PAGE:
In Smith, the district court observed that the mere allegation test contradicted the design of the FLSA's opt-in requirement to limit the size of collective actions, and chose to adopt the modest factual showing approach. Id. at 2-3. This evidentiary standard requires a plaintiff to show "a factual nexus between their situation and the situation of other current and former [employees] sufficient to determine that they are 'similarly situated.' " Aquilino, at 1 (citation omitted). The Smith court described this standard of proof, as a "more stringent-although nonetheless lenient-test that requires the plaintiff to make a 'modest factual showing' that the similarly situated requirement is satisfied." Id. at 2 (citation omitted); see, Mueller, 201 F.R.D. at 428 (requiring plaintiff to provide "a sufficient factual basis on which a reasonable inference could be made" that potential plaintiffs are similarly situated); Bosley v. Chubb Corp., No. 04CV4598, 2005 WL 1334565, 3 (E.D. Pa. June 3, 2005). I agree with the reasoning of those courts that have required "modest factual showing" approach. This approach "enables a court to narrow the potential class from all of a defendant's employees to just those employees who can possibly" have a claim under the same policy as allegedly affected Plaintiffs. Smith, at 3.

2. Affirmations and Opt-In Consent Forms

To support their position, Plaintiffs submit the affirmations of six employees all of whom were nurses: Andrew Kuznyetsov, Charles Boal, Marthann Heilman, Annamarie Finucan, Daranette Smiley-McKeithen, and Maxine Thomas. (Docket No. 5, ¶¶12-18). The affirmations are substantially similar. Id. at ¶¶13-18, Docket Nos. 5-7 through 5-12). Therein, they assert that they are employees of Defendants and that they, and all hourly employees, were subjected to an automatic pay deduction of 30 minutes from pay checks after 5 hours worked in shift. (Docket Nos. 5-7 through 5-12, ¶¶3-4). They further contend that they, and others like them, were not paid when they were required to work through, or during part of, their 30 minute meal breaks, nor did Defendants ensure that they received their full meal break. (Docket Nos. 5-7 through 5-12, ¶¶5-40).

Defendants argue that the affirmations are fatally flawed because: 1) they only allege that they worked through meal periods as a result of patient care needs, while they are seeking conditional class certification for all hourly employees, even though there are employees who do not perform any patient care services; and 2) they fail to disclose whether the affiants have personal knowledge as it relates to situations surrounding the generalized "other employees" discussed in the affidavits and, therefore, contain inadmissible hearsay.*fn1 (Docket No. 68, pp. 4-5, 26-28). With regard to the first argument, I disagree with Defendants that the affiants only allege that they worked through meal periods as a result of patient care needs. To the contrary, they also assert that they work through meals due to staffing issues. (Docket Nos. 5-7 ¶12; 5-8, ¶12; 5-9, ¶12; 5-10, ¶12; 5-11, ¶12; and 5-12, ¶12. Consequently, I do not find merit to this argument.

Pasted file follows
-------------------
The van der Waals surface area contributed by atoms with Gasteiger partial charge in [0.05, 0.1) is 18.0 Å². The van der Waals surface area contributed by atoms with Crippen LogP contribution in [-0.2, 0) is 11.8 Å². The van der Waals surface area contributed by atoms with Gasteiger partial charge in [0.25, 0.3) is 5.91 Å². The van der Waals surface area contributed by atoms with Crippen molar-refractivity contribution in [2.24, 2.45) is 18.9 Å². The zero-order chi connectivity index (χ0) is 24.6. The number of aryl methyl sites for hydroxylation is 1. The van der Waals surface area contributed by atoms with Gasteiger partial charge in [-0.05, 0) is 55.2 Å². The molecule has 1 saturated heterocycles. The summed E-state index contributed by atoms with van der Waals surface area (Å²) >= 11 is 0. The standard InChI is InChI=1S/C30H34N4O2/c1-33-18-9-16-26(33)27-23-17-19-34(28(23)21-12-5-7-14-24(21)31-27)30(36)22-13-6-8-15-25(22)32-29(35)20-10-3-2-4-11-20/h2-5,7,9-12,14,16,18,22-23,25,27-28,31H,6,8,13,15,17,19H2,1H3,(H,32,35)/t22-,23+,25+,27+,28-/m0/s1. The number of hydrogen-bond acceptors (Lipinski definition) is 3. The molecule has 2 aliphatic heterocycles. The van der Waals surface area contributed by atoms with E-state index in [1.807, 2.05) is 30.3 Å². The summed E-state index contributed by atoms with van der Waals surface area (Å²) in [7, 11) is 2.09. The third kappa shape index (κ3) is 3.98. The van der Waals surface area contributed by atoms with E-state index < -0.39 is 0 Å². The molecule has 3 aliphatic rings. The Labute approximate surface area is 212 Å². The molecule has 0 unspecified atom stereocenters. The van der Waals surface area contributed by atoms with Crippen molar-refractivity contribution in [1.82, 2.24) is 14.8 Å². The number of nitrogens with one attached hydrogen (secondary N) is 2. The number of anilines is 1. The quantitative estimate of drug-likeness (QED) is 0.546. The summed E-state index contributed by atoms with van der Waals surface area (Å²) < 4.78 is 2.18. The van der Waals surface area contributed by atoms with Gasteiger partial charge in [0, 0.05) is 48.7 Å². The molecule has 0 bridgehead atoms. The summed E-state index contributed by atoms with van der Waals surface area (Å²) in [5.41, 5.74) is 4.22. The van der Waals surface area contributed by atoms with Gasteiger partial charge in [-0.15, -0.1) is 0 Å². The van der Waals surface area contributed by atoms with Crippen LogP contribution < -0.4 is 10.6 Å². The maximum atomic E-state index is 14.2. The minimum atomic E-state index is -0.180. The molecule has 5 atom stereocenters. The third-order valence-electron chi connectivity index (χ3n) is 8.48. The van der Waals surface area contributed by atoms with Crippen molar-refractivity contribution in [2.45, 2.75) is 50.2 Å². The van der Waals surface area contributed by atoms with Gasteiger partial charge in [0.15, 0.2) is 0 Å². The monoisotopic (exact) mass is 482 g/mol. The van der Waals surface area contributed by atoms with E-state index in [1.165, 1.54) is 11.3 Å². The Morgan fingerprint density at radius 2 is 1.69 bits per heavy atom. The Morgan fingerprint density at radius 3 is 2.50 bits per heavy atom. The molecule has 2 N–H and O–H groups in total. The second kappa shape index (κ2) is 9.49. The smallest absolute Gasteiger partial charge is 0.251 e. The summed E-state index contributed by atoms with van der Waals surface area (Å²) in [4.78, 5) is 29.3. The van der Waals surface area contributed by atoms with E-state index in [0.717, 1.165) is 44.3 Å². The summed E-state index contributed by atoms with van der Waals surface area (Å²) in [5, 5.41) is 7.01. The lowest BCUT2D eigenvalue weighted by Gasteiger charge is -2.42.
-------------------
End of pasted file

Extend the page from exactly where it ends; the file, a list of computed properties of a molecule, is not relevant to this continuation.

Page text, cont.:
With regard to Defendants' hearsay argument, however, I agree with Defendants that the information contained in the affirmations relating to "other employees" is inadmissible hearsay.

Only admissible evidence may be considered in deciding a motion for conditional class certification under 29 U.S.C. § 216(b) of the FLSA. See, e.g., Dreyer v. Altchem Environmental Services, Inc., 2007 U.S. Dist. LEXIS 71048 at *7 (D. N.J.2007) ("courts will not consider affidavits that are not founded on personal knowledge"); Ulysse v. Divosta Bldg. Corp., 2006 U.S. Dist. LEXIS 89414 at *4, 2006 WL 3618449 (S.D. Fla.2006) (hearsay in plaintiff's affidavit disregarded); Harrison v. McDonald's Corp., 411 F.Supp.2d 862, 865-866 (S.D. Ohio 2005) ("hearsay statements cannot be considered in connection with a Plaintiff's § 216(b) motion for the purpose of determining whether other employees are similarly situated"); Richards v. Computer Sciences Corp., 2004 U.S. Dist. LEXIS 19637 at *4, 2004 WL 3517039 (D.Ct. 2004) (hearsay statements in affidavit in support of motion pursuant to 29 U.S.C. § 216(b) will be stricken). In Harrison, for example, the ...